Dependent Origination

The Year of Magical Thinking

Posted on: September 29, 2008

10/30/2007


First things first, this is a great book. Joan Didion describes the year after her husband died suddenly at their dinner table on December 30th, 2003, while their only daughter was in coma for five days in a nearby hospital. Didion distanced herself from the usual sentimental part of grief and morning by revisiting the incident and exploring different levels of it. By analyzing her state of mind, sometimes devlving into psychological literature, she presented an vivid account of her efforts on helping her daughter to improve and builidng a life on one’s own after forty years of marriage.
I really like the parts that she started from one sentence of her own and tried to analyze the underlying meaning and the implication of her mentality. In contrast, there is this short story about a woman going through grief by turning into stones in A. S. Byatt’s Little Black Book, which approaches the same situation with all figurative means in first person. I find Didion’s approach easier to grasp.
It is truly remarkable that Didion survived such emotional struggles with a lucid book. It won her critical acclaim and the national book award for 2005, the year her daughter eventually succumbed to illness after a seemingly hopeful restart in the book. I would choose a peaceful domestic life over such ordeals any day. I cannot imagine how one can cope with such losses in a lifetime. It seems forever and unbearable even to an outside observer, such as me.
I guess what life gives we take. Often times without a book.
The intensity of Didion’s emotion comes out, especially when she launches into memories of the life John, her husband, and her had shared for forty years.  Virtually anything can trigger a train of thoughts which ends up with either John or Quintana, her daughter or both. It was a continuous test of her emotions and will for the year, and probably for the rest of her life. The rawness could fade, but never the feeling of emptiness.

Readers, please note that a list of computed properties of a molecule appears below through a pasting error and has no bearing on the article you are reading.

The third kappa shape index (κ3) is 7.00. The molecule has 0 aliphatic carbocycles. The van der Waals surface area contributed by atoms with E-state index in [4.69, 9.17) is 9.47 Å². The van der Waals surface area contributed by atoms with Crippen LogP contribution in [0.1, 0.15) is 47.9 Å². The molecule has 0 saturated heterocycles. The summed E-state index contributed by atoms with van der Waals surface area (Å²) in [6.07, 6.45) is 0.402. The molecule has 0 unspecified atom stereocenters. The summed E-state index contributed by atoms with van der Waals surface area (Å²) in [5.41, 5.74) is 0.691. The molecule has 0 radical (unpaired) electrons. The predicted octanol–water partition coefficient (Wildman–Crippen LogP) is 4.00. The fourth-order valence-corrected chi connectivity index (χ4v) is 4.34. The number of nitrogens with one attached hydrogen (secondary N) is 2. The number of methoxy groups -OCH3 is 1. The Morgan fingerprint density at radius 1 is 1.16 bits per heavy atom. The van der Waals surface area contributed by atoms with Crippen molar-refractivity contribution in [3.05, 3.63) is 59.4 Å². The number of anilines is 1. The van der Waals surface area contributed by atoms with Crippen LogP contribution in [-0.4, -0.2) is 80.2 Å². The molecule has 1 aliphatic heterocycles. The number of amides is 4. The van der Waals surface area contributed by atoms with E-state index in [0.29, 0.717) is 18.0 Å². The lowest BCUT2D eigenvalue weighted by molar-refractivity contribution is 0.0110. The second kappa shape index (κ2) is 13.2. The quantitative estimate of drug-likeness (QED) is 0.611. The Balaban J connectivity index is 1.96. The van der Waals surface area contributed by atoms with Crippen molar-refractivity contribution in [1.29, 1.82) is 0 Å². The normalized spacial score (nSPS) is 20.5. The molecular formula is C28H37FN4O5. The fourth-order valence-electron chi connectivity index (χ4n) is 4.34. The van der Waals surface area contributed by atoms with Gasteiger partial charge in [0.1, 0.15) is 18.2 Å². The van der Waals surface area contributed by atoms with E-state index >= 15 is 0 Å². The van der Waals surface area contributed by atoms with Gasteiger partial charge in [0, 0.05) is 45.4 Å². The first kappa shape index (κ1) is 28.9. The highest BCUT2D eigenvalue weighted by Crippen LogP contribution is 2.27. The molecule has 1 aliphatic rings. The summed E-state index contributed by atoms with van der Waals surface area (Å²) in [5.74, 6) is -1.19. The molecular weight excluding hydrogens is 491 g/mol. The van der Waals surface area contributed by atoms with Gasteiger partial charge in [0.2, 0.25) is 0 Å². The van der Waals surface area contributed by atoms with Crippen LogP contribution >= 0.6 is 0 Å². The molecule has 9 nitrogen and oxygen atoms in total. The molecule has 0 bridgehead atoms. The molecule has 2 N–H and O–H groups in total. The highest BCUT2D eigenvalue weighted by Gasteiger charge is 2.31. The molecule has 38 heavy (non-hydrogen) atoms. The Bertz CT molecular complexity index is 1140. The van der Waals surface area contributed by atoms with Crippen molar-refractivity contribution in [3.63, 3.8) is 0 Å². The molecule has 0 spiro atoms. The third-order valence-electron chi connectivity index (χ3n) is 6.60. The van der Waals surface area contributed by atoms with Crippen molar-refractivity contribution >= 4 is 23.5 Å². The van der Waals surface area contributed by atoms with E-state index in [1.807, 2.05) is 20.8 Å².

Some people fear death. Some think dying is the worst. They don’t know a single thing about living. I would never want to be the one that is left behind. For the departed, there is the sense of premonition and therefore the eternal question of meaning. The nature of our precarious life, “life as we know it is gone”, requires better time management skills and deeper and more explicit understanding of own desires.  However, if death can come any day, without us knowing it, what we can do is very limited. It almost feels like this life is a mere preparation for the next one.
For the stay-behind, even breathing can be very hard. Days are gone by without leaving a faint trace of anything. All that matters are memories. Didion revisited the incident from different angles, then reexamined the time period leading up to her husband’s death repeatedly. The living has so many possibilities to explore. The guilt follows the what-if’s. The feeling of absolute helplessness, the feeling of losing control can eat flesh alive. What really happened hardly has chance to sink in. Reality is so far away. Reason can never help any more. Deeply in heart, Didion believed that if she did not give away John’s shoes he could come back. By magic.
We are born into this world alone. However, most people spent entire life searching for company, because loneliness, the drifting through the world as separate particles and disappearing into the void, frightens them. Of those who discover and hold onto something, what awaits them? When they die, they cant take anything or anybody. When they live, they have to suffer more now that loneliness becomes increasingly unbearable because of the previous company.
What is the point of this life? What is the point of being born, growing up, getting married and dying alone in the end? What makes people going after the endless, futile, spell-out cycle of life? Don’t they know, as Bernard Shaw pointed out, there are two tradgedies: one is not getting one’s heart desire and the other is getting it?
To live is to embrace. Or else I cant do it.

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